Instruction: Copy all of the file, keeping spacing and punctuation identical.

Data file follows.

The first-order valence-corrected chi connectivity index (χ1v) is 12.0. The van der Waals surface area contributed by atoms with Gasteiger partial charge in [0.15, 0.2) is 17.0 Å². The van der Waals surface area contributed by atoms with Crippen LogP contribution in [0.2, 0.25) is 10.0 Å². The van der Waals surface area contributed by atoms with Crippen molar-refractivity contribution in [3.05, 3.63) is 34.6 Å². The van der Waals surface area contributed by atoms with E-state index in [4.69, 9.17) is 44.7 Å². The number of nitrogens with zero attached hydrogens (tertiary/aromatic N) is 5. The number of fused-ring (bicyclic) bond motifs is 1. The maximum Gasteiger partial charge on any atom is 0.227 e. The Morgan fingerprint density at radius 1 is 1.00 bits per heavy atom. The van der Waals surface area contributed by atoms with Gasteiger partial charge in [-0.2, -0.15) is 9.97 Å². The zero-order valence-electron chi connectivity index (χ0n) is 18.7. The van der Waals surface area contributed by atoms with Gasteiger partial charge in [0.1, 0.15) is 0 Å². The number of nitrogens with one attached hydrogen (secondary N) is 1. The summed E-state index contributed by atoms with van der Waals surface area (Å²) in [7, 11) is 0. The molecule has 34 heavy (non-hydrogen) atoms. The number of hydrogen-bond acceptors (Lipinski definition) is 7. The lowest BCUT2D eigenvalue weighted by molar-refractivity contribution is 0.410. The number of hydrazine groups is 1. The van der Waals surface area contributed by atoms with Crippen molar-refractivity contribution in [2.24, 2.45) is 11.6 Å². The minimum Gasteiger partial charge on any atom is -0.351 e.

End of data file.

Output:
The first-order valence-corrected chi connectivity index (χ1v) is 12.0. The van der Waals surface area contributed by atoms with Gasteiger partial charge in [0.15, 0.2) is 17.0 Å². The van der Waals surface area contributed by atoms with Crippen LogP contribution in [0.2, 0.25) is 10.0 Å². The van der Waals surface area contributed by atoms with Crippen molar-refractivity contribution in [3.05, 3.63) is 34.6 Å². The van der Waals surface area contributed by atoms with E-state index in [4.69, 9.17) is 44.7 Å². The number of nitrogens with zero attached hydrogens (tertiary/aromatic N) is 5. The number of fused-ring (bicyclic) bond motifs is 1. The maximum Gasteiger partial charge on any atom is 0.227 e. The Morgan fingerprint density at radius 1 is 1.00 bits per heavy atom. The van der Waals surface area contributed by atoms with Gasteiger partial charge in [-0.2, -0.15) is 9.97 Å². The zero-order valence-electron chi connectivity index (χ0n) is 18.7. The van der Waals surface area contributed by atoms with Gasteiger partial charge in [0.1, 0.15) is 0 Å². The number of nitrogens with one attached hydrogen (secondary N) is 1. The summed E-state index contributed by atoms with van der Waals surface area (Å²) in [7, 11) is 0. The molecule has 34 heavy (non-hydrogen) atoms. The number of hydrogen-bond acceptors (Lipinski definition) is 7. The lowest BCUT2D eigenvalue weighted by molar-refractivity contribution is 0.410. The number of hydrazine groups is 1. The van der Waals surface area contributed by atoms with Crippen molar-refractivity contribution in [2.24, 2.45) is 11.6 Å². The minimum Gasteiger partial charge on any atom is -0.351 e.